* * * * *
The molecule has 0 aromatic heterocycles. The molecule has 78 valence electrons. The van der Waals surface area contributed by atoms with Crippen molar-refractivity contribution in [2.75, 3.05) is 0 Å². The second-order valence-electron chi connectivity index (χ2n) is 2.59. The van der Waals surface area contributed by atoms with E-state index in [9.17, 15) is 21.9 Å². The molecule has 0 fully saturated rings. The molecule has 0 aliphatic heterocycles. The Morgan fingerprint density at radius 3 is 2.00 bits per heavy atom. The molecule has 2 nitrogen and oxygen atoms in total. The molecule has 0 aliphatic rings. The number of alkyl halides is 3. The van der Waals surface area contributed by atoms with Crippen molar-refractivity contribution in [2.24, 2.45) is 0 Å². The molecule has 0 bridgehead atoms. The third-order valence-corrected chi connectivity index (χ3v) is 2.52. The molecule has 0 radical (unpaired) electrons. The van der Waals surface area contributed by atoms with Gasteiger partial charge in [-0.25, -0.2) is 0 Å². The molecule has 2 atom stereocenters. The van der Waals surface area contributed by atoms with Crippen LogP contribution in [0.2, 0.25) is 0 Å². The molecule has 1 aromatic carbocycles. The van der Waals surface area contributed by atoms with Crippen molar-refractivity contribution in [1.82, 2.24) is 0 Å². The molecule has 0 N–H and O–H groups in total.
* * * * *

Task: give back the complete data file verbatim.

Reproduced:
The molecule has 0 aromatic heterocycles. The molecule has 78 valence electrons. The van der Waals surface area contributed by atoms with Crippen molar-refractivity contribution in [2.75, 3.05) is 0 Å². The second-order valence-electron chi connectivity index (χ2n) is 2.59. The van der Waals surface area contributed by atoms with E-state index in [9.17, 15) is 21.9 Å². The molecule has 0 fully saturated rings. The molecule has 0 aliphatic heterocycles. The Morgan fingerprint density at radius 3 is 2.00 bits per heavy atom. The molecule has 2 nitrogen and oxygen atoms in total. The molecule has 0 aliphatic rings. The number of alkyl halides is 3. The van der Waals surface area contributed by atoms with Crippen molar-refractivity contribution in [2.24, 2.45) is 0 Å². The molecule has 0 bridgehead atoms. The third-order valence-corrected chi connectivity index (χ3v) is 2.52. The molecule has 0 radical (unpaired) electrons. The van der Waals surface area contributed by atoms with Gasteiger partial charge in [-0.25, -0.2) is 0 Å². The molecule has 2 atom stereocenters. The van der Waals surface area contributed by atoms with Crippen LogP contribution in [0.2, 0.25) is 0 Å². The molecule has 1 aromatic carbocycles. The van der Waals surface area contributed by atoms with Crippen molar-refractivity contribution in [1.82, 2.24) is 0 Å². The molecule has 0 N–H and O–H groups in total.